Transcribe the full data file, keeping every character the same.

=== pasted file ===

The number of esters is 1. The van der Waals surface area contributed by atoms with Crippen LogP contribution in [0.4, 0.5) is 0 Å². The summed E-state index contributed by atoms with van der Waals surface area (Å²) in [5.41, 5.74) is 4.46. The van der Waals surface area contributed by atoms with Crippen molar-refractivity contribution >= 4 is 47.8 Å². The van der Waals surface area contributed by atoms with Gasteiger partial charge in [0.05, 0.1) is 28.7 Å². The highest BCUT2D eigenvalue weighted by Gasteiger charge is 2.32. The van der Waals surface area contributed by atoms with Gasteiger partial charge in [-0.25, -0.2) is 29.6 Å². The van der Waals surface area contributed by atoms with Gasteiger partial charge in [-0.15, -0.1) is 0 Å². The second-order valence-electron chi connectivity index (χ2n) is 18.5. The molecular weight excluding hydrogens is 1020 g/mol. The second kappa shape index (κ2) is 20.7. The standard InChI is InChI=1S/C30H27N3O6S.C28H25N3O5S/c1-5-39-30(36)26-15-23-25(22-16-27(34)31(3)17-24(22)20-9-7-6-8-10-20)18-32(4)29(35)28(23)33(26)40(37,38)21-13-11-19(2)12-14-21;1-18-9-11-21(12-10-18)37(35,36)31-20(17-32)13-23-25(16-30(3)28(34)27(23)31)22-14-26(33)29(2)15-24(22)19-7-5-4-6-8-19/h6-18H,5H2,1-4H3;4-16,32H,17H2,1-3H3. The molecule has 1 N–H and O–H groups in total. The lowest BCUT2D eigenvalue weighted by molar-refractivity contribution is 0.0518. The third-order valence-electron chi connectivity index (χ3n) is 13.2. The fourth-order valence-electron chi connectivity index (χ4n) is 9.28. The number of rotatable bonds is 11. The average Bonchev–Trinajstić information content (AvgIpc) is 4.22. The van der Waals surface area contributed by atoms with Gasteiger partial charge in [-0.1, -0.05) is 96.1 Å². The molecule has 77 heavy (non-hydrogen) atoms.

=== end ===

The number of esters is 1. The van der Waals surface area contributed by atoms with Crippen LogP contribution in [0.4, 0.5) is 0 Å². The summed E-state index contributed by atoms with van der Waals surface area (Å²) in [5.41, 5.74) is 4.46. The van der Waals surface area contributed by atoms with Crippen molar-refractivity contribution >= 4 is 47.8 Å². The van der Waals surface area contributed by atoms with Gasteiger partial charge in [0.05, 0.1) is 28.7 Å². The highest BCUT2D eigenvalue weighted by Gasteiger charge is 2.32. The van der Waals surface area contributed by atoms with Gasteiger partial charge in [-0.25, -0.2) is 29.6 Å². The van der Waals surface area contributed by atoms with Gasteiger partial charge in [-0.15, -0.1) is 0 Å². The second-order valence-electron chi connectivity index (χ2n) is 18.5. The molecular weight excluding hydrogens is 1020 g/mol. The second kappa shape index (κ2) is 20.7. The standard InChI is InChI=1S/C30H27N3O6S.C28H25N3O5S/c1-5-39-30(36)26-15-23-25(22-16-27(34)31(3)17-24(22)20-9-7-6-8-10-20)18-32(4)29(35)28(23)33(26)40(37,38)21-13-11-19(2)12-14-21;1-18-9-11-21(12-10-18)37(35,36)31-20(17-32)13-23-25(16-30(3)28(34)27(23)31)22-14-26(33)29(2)15-24(22)19-7-5-4-6-8-19/h6-18H,5H2,1-4H3;4-16,32H,17H2,1-3H3. The molecule has 1 N–H and O–H groups in total. The lowest BCUT2D eigenvalue weighted by molar-refractivity contribution is 0.0518. The third-order valence-electron chi connectivity index (χ3n) is 13.2. The fourth-order valence-electron chi connectivity index (χ4n) is 9.28. The number of rotatable bonds is 11. The average Bonchev–Trinajstić information content (AvgIpc) is 4.22. The van der Waals surface area contributed by atoms with Gasteiger partial charge in [-0.1, -0.05) is 96.1 Å². The molecule has 77 heavy (non-hydrogen) atoms.